Export Controls & Cybersecurity

Introduction

In order to protect U.S. national security interests and promote foreign policy objectives, various U.S. agencies collectively administer and enforce U.S. export control laws and participate in various multilateral export control regimes to prevent the proliferation of weapons of mass destruction and prevent destabilizing accumulations of conventional weapons and related materials. To that end, the U.S. Department of Commerce’s Bureau of Industry and Security (BIS) governs the export and reexport of commodities, software, and technology falling under the jurisdiction of Export Administration Regulations. BIS promotes continued U.S. strategic technology leadership and is responsible for enforcing the regulation of export, reexport, and transfer of items with commercial uses that can also have a dual use, and be used in conventional arms, weapons of mass destruction, terrorist activities, or human rights abuses, and less sensitive military items, which bleeds into cybersecurity as well.

Cybersecurity has recently become an essential aspect in export controls and on October 21, 2021, BIS published its Interim Final Rule (this rule is effective January 19, 2022), which summary states:

SUMMARY: This interim final rule outlines the progress the United States has made in export controls pertaining to cybersecurity items, revised Commerce Control List (CCL) implementation, and requests from the public information about the impact of these revised controls on U.S. industry and the cybersecurity community. Specifically, this rule establishes a new control on these items for National Security (NS) and Anti-terrorism (AT) reasons, along with a new License Exception Authorized Cybersecurity Exports (ACE) that authorizes exports of […]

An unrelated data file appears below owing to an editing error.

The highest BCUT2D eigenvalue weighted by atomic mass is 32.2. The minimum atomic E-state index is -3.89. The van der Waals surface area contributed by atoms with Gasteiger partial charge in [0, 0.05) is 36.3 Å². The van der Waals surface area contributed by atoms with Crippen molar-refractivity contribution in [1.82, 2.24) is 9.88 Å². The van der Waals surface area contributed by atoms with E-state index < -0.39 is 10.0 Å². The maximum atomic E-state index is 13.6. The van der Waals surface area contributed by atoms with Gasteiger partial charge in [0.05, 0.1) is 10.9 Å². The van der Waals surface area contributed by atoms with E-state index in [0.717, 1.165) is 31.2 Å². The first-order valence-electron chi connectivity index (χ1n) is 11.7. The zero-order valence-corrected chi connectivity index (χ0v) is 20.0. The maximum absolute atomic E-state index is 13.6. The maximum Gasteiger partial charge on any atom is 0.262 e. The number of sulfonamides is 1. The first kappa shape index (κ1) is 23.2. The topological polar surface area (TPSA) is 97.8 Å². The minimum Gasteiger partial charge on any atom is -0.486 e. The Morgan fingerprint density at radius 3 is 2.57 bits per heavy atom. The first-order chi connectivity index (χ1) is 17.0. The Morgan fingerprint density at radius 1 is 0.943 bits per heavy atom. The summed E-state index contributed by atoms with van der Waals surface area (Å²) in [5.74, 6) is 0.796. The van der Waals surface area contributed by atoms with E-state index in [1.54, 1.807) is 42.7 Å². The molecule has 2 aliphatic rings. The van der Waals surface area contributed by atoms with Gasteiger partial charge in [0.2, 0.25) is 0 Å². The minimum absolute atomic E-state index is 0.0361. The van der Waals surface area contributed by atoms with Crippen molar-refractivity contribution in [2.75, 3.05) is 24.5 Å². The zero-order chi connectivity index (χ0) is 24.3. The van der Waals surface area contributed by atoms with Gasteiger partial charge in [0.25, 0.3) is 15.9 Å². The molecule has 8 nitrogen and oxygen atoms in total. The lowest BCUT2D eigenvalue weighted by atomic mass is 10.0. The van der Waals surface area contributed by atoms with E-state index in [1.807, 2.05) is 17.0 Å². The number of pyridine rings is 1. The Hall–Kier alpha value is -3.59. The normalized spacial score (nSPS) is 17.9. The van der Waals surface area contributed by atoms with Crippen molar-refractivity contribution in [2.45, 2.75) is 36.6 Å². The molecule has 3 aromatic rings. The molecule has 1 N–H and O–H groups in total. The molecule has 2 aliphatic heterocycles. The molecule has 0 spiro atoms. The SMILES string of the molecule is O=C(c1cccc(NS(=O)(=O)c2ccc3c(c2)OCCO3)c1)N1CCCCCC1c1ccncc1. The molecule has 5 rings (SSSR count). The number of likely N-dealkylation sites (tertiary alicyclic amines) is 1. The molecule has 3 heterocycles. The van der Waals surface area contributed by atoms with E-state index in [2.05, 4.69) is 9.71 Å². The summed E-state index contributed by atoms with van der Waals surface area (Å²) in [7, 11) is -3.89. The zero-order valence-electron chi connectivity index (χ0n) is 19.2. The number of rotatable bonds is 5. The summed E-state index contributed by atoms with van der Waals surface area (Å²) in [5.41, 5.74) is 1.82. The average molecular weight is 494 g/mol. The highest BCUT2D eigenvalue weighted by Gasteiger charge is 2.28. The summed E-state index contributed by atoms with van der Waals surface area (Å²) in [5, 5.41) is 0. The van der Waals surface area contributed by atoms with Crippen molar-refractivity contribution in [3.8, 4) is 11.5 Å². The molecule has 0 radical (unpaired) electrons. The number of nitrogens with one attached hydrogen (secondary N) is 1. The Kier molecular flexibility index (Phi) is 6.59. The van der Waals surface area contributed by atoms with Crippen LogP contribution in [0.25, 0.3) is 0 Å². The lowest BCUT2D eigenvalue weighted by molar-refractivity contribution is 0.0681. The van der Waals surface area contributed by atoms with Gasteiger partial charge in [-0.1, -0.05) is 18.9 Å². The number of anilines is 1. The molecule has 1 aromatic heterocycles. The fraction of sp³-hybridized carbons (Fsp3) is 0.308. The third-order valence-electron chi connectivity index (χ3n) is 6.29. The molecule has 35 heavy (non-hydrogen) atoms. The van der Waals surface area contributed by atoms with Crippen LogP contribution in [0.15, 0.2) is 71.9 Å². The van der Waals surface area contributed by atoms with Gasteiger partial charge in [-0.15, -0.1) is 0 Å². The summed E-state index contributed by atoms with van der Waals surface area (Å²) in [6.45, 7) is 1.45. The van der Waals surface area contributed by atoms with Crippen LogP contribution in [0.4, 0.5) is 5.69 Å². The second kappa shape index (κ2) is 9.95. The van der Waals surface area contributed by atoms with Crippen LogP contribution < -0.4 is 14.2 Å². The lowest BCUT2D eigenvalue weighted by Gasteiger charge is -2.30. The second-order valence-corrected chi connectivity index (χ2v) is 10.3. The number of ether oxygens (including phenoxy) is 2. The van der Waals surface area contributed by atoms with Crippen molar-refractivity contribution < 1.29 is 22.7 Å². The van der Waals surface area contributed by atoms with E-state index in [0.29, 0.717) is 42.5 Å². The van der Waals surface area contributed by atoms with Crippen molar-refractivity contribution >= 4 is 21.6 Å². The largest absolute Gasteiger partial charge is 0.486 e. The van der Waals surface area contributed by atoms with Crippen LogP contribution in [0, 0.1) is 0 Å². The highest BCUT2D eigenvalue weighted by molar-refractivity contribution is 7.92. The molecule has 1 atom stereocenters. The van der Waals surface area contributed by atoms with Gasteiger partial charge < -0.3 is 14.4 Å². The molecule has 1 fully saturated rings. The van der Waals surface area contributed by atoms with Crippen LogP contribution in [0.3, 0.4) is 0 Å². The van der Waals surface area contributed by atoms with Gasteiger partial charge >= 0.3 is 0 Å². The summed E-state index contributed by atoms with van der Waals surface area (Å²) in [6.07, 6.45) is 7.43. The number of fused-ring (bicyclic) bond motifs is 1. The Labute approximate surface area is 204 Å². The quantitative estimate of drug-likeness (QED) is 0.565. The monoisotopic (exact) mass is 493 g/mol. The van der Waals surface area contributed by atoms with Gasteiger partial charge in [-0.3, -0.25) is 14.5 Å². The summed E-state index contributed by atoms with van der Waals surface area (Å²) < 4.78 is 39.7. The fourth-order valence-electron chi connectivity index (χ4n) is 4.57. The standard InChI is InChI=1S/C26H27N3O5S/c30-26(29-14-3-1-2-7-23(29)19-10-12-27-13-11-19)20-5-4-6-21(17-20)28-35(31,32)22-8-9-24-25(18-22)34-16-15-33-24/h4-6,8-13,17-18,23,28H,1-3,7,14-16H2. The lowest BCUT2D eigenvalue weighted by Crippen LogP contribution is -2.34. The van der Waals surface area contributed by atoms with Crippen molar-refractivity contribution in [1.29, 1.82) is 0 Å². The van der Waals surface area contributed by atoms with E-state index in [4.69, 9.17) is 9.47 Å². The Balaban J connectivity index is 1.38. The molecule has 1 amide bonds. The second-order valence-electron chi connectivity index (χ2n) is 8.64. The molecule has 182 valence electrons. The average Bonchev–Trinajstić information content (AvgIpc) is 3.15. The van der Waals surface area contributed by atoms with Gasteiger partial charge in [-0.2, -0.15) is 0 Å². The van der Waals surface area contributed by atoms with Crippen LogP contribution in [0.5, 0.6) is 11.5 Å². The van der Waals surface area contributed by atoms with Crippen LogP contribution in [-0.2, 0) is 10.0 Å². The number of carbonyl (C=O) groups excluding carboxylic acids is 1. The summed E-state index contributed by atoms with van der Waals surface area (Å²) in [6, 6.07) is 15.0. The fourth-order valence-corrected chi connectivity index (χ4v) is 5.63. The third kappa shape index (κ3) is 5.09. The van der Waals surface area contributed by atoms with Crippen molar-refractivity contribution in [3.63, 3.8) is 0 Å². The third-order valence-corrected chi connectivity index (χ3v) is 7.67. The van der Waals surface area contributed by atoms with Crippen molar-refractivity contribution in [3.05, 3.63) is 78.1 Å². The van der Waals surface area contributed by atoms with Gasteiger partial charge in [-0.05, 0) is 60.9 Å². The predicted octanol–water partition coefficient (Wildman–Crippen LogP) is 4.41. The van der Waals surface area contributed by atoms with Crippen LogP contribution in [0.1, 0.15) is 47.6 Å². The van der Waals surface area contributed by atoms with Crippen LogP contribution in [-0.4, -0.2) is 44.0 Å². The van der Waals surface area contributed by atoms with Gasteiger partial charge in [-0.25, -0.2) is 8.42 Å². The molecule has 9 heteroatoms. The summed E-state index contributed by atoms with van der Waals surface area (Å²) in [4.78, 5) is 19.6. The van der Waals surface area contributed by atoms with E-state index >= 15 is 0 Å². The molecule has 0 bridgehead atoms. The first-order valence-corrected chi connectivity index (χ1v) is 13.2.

By |2022-02-15T13:12:15-05:00February 15, 2022|ACE, EAR, Enforcement, Export, International Trade, U.S. Bureau of Industry and Security (BIS)|Comments Off on Export Controls & Cybersecurity

Vegas Woman Charged with Iran Sanctions Violations

A Las Vegas woman has been indicted by a federal grand jury for conspiracy to export goods from the United States to Iran, in violation of the International Emergency Economic Powers Act (IEEPA) and the Iranian Transactions and Sanctions Regulations. According to the indictment unsealed recently, Tina Chen, 47 — aka Ya When Chen, Wen Tina Chen, Tina Dunbar, and Tina Dubner — is the owner of Top One Zone, LLC, a company exporting electronic and computer components that Chen operates from her residence. As alleged, from about November 2015 to May 2019, Chen conspired with others to buy and export goods from companies in the United States, and then send those goods to individuals in Iran through companies in Hong Kong. Chen concealed the identities of the end users, and she did not have a license from OFAC. Chen is charged with one count of conspiracy to unlawfully export goods to Iran.

According to the allegations in the indictment, Chen engaged in numerous overt acts of conspiracy including:

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By |2021-10-07T14:41:14-04:00July 23, 2021|EAR, EEI, Export, International Trade, IRAN, U.S. Department of Commerce (DOC), U.S. Office of Foreign Assets Control (OFAC)|Comments Off on Vegas Woman Charged with Iran Sanctions Violations
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